by Erin Newton, LCPC
When I was pregnant with my first child, I had a lot of feelings (as a lot of moms do). I was excited and nervous and a little scared. We read books and researched baby furniture and learned about how to put a carseat in our car. We took a birth class and I took a breastfeeding class. I had two baby showers (actually three, but the last one happened after my preemie daughter was born) and people gave us so many clothes and toys. People made us blankets and quilts and I (at 30 weeks pregnant) painstakingly painted ladybugs all around the wall of the nursery.
I knew all about diapers and swaddling and how babies look when they’re hungry and how to unfold a pack-and-play. (All the necessities lol) But you know what I didn’t do?
All I knew was that the last thing I wanted to do was push a baby out of my body and I thought I might not want drugs but what if I really wanted drugs…?
What I know now is that the birth of your baby is something you should be preparing for.
Now, before you tell me we can’t prepare for it (because I’ve heard that A LOT), hear me out. When I say “prepare” I don’t mean it in the sense that a lot of you are thinking. I know we can’t really know when our baby is going to come or what the potential complications are going to be. I know emergencies happen and there is so much we can’t predict. But I also know there are a lot of things pregnant women can do to help mitigate a potentially traumatic response in childbirth. Here are seven things to consider!
Among the research relating to birth trauma (which is really just another way to say PTSD from childbirth), we know that having support lessens the trauma response.
Even if you feel prepared, having a baby for the first time is a brand new experience. New things often feel scary, but new things with support feel less scary. This means:
My personal rule? The owner of the vagina decides who is in the delivery room! I know your mother-in-law or mother might really really want to witness the birth of your baby…but if having them over for dinner stresses you out, having them there during such a delicate time may just be too much.
Pain and the ways in which we experience it ties in hugely to trauma.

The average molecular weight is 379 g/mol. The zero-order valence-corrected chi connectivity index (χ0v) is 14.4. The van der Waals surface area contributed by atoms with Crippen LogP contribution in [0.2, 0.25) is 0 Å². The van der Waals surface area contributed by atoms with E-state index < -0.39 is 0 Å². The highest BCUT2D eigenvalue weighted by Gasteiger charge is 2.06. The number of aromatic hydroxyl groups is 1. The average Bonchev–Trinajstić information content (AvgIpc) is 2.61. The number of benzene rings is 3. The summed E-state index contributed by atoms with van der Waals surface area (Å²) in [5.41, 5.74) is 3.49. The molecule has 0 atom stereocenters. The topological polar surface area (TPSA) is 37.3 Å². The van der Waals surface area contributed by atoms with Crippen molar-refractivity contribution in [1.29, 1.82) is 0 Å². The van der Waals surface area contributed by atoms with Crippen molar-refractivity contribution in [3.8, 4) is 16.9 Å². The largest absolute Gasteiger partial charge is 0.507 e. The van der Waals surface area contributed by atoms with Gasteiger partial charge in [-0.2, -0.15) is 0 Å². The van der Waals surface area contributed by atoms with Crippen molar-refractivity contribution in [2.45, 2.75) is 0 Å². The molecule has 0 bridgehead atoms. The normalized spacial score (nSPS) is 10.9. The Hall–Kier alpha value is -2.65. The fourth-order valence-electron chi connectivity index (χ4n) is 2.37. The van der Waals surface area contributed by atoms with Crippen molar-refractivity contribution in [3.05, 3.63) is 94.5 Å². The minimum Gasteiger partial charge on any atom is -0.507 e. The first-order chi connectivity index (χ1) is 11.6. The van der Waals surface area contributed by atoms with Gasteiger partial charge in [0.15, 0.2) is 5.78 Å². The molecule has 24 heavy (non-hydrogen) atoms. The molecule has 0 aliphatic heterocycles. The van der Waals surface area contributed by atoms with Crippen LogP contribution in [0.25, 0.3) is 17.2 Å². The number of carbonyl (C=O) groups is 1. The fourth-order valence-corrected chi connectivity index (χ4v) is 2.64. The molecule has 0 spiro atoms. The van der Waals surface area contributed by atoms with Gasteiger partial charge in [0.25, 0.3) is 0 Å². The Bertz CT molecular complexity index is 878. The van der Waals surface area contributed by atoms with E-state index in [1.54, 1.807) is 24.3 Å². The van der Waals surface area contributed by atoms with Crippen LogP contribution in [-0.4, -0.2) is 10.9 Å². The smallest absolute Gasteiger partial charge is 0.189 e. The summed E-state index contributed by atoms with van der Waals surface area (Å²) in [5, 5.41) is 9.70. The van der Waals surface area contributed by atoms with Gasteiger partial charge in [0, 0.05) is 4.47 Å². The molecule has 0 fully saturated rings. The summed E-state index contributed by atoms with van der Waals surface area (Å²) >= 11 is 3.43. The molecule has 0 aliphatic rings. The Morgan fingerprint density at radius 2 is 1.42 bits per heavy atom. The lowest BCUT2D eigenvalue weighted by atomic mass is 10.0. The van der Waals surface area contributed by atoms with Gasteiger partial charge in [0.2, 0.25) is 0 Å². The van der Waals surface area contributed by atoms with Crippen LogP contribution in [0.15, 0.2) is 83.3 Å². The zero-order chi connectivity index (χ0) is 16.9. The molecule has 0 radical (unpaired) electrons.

There’s a societal misconception that all natural (meaning no drugs) births are not traumatic and all medicated births or c-sections are inherently traumatic. This is not the case! A big factor in trauma centers around your experience of pain. This could mean getting an epidural if you want one or using supportive measures (baths, massage, walking, birth balls) if you don’t.
This could also mean trying supportive measures but deciding on an epidural if the pain starts to become overwhelming for you. Another way to lessen pain for a lot of women is to stay home as long as possible because you are more comfortable (and thus less afraid and experience less pain) in your own space.
Pain and fear are connected heavily to the unknown, which brings me to the next tip….
As I stated above, so much of our trauma experience is from the unknown and the fears that surround things we don’t know. When a woman goes into labor for the first time, that is a brand new feeling that doesn’t match anything that she’s felt before. For a lot of women, those sensations can be very scary (and it bears repeating – fear makes pain and trauma worse!) If you learn about what normal physiological childbirth looks and feels like by reading positive birth stories and watching videos where birth is portrayed in a normal and not scary way, it can do so much to manage that fear.
In that same vein, if you are preparing for a c-section, learning about that process can do wonders for calming that fear and uncertainty. Even if you are not planning for a c-section, it’s important to have some knowledge of that process in case you need one. The more information you can gather, the less the shock of that experience will be.
I know, I know. A lot of you are saying now that you can’t control everything and you especially can’t control birth. And you’re not wrong! But that’s why I’m saying maintaining control where you can. There are things that are within your control and having that little bit of control is known to mitigate trauma.